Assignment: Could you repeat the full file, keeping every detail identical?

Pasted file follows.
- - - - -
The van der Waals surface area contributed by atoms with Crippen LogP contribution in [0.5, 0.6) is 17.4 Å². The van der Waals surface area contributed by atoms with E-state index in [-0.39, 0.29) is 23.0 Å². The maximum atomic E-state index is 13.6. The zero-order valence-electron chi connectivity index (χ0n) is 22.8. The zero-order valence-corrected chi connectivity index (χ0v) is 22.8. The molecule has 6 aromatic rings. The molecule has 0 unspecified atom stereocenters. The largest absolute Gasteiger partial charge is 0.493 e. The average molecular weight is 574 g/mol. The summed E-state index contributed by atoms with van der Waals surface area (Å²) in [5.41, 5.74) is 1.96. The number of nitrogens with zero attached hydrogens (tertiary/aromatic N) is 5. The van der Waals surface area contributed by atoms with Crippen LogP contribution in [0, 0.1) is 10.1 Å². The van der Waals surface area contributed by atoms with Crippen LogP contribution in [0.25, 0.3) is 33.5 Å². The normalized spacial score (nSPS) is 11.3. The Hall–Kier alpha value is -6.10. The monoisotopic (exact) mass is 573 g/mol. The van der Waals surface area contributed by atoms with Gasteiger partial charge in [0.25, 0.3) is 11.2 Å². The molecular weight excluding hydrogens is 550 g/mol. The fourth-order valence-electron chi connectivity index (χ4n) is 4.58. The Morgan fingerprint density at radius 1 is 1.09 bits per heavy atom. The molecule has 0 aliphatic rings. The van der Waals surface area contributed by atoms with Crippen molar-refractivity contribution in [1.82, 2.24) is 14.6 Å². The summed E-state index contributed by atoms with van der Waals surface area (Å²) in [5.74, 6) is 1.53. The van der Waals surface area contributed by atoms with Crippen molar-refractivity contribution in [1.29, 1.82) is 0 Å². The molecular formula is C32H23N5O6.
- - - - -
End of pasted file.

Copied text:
The van der Waals surface area contributed by atoms with Crippen LogP contribution in [0.5, 0.6) is 17.4 Å². The van der Waals surface area contributed by atoms with E-state index in [-0.39, 0.29) is 23.0 Å². The maximum atomic E-state index is 13.6. The zero-order valence-electron chi connectivity index (χ0n) is 22.8. The zero-order valence-corrected chi connectivity index (χ0v) is 22.8. The molecule has 6 aromatic rings. The molecule has 0 unspecified atom stereocenters. The largest absolute Gasteiger partial charge is 0.493 e. The average molecular weight is 574 g/mol. The summed E-state index contributed by atoms with van der Waals surface area (Å²) in [5.41, 5.74) is 1.96. The number of nitrogens with zero attached hydrogens (tertiary/aromatic N) is 5. The van der Waals surface area contributed by atoms with Crippen LogP contribution in [0, 0.1) is 10.1 Å². The van der Waals surface area contributed by atoms with Crippen LogP contribution in [0.25, 0.3) is 33.5 Å². The normalized spacial score (nSPS) is 11.3. The Hall–Kier alpha value is -6.10. The monoisotopic (exact) mass is 573 g/mol. The van der Waals surface area contributed by atoms with Gasteiger partial charge in [0.25, 0.3) is 11.2 Å². The molecular weight excluding hydrogens is 550 g/mol. The fourth-order valence-electron chi connectivity index (χ4n) is 4.58. The Morgan fingerprint density at radius 1 is 1.09 bits per heavy atom. The molecule has 0 aliphatic rings. The van der Waals surface area contributed by atoms with Crippen molar-refractivity contribution in [1.82, 2.24) is 14.6 Å². The summed E-state index contributed by atoms with van der Waals surface area (Å²) in [5.74, 6) is 1.53. The van der Waals surface area contributed by atoms with Crippen molar-refractivity contribution in [1.29, 1.82) is 0 Å². The molecular formula is C32H23N5O6.